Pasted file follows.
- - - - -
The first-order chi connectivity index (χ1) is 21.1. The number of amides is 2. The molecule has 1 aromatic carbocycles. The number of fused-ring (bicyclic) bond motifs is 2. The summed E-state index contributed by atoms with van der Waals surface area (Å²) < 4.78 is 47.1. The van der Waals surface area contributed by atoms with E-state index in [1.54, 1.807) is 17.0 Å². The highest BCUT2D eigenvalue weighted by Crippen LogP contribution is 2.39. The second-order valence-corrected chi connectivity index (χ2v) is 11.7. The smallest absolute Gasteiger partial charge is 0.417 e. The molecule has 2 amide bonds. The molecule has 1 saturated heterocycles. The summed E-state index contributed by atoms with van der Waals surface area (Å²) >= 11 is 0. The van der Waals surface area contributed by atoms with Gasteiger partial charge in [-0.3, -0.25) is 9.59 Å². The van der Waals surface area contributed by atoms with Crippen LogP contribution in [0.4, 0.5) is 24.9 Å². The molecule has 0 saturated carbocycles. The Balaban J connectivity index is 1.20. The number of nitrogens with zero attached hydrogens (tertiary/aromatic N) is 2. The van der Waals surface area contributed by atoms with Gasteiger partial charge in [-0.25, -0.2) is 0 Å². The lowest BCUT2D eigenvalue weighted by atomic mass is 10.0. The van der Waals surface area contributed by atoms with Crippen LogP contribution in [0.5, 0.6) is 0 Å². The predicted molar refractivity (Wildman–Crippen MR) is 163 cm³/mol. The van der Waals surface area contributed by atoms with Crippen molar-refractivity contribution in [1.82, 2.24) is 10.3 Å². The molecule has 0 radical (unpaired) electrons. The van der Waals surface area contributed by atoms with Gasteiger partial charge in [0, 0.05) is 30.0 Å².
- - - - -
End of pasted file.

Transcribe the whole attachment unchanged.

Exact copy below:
The first-order chi connectivity index (χ1) is 21.1. The number of amides is 2. The molecule has 1 aromatic carbocycles. The number of fused-ring (bicyclic) bond motifs is 2. The summed E-state index contributed by atoms with van der Waals surface area (Å²) < 4.78 is 47.1. The van der Waals surface area contributed by atoms with E-state index in [1.54, 1.807) is 17.0 Å². The highest BCUT2D eigenvalue weighted by Crippen LogP contribution is 2.39. The second-order valence-corrected chi connectivity index (χ2v) is 11.7. The smallest absolute Gasteiger partial charge is 0.417 e. The molecule has 2 amide bonds. The molecule has 1 saturated heterocycles. The summed E-state index contributed by atoms with van der Waals surface area (Å²) >= 11 is 0. The van der Waals surface area contributed by atoms with Gasteiger partial charge in [-0.3, -0.25) is 9.59 Å². The van der Waals surface area contributed by atoms with Crippen LogP contribution in [0.4, 0.5) is 24.9 Å². The molecule has 0 saturated carbocycles. The Balaban J connectivity index is 1.20. The number of nitrogens with zero attached hydrogens (tertiary/aromatic N) is 2. The van der Waals surface area contributed by atoms with Gasteiger partial charge in [-0.25, -0.2) is 0 Å². The lowest BCUT2D eigenvalue weighted by atomic mass is 10.0. The van der Waals surface area contributed by atoms with Crippen LogP contribution in [0.5, 0.6) is 0 Å². The predicted molar refractivity (Wildman–Crippen MR) is 163 cm³/mol. The van der Waals surface area contributed by atoms with Crippen molar-refractivity contribution in [1.82, 2.24) is 10.3 Å². The molecule has 0 radical (unpaired) electrons. The van der Waals surface area contributed by atoms with Gasteiger partial charge in [0, 0.05) is 30.0 Å².